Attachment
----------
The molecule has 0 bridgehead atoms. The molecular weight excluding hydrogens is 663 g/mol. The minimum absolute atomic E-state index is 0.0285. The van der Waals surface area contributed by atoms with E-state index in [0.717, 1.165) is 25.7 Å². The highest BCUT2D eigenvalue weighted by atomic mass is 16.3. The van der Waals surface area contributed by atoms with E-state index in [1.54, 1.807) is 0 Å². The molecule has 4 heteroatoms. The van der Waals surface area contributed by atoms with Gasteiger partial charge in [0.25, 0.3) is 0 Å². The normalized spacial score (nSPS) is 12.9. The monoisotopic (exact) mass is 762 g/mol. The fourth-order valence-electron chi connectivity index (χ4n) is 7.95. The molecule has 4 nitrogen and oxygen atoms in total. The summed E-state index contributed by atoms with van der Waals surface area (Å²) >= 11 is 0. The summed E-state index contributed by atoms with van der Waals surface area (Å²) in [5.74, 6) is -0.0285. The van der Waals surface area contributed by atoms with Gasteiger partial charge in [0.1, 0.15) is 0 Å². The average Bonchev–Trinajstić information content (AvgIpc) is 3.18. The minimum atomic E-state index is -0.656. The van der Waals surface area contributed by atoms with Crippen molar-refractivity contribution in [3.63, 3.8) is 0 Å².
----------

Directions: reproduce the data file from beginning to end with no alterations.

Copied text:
The molecule has 0 bridgehead atoms. The molecular weight excluding hydrogens is 663 g/mol. The minimum absolute atomic E-state index is 0.0285. The van der Waals surface area contributed by atoms with E-state index in [0.717, 1.165) is 25.7 Å². The highest BCUT2D eigenvalue weighted by atomic mass is 16.3. The van der Waals surface area contributed by atoms with E-state index in [1.54, 1.807) is 0 Å². The molecule has 4 heteroatoms. The van der Waals surface area contributed by atoms with Gasteiger partial charge in [0.25, 0.3) is 0 Å². The normalized spacial score (nSPS) is 12.9. The monoisotopic (exact) mass is 762 g/mol. The fourth-order valence-electron chi connectivity index (χ4n) is 7.95. The molecule has 4 nitrogen and oxygen atoms in total. The summed E-state index contributed by atoms with van der Waals surface area (Å²) >= 11 is 0. The summed E-state index contributed by atoms with van der Waals surface area (Å²) in [5.74, 6) is -0.0285. The van der Waals surface area contributed by atoms with Gasteiger partial charge in [0.1, 0.15) is 0 Å². The average Bonchev–Trinajstić information content (AvgIpc) is 3.18. The minimum atomic E-state index is -0.656. The van der Waals surface area contributed by atoms with Crippen molar-refractivity contribution in [3.63, 3.8) is 0 Å².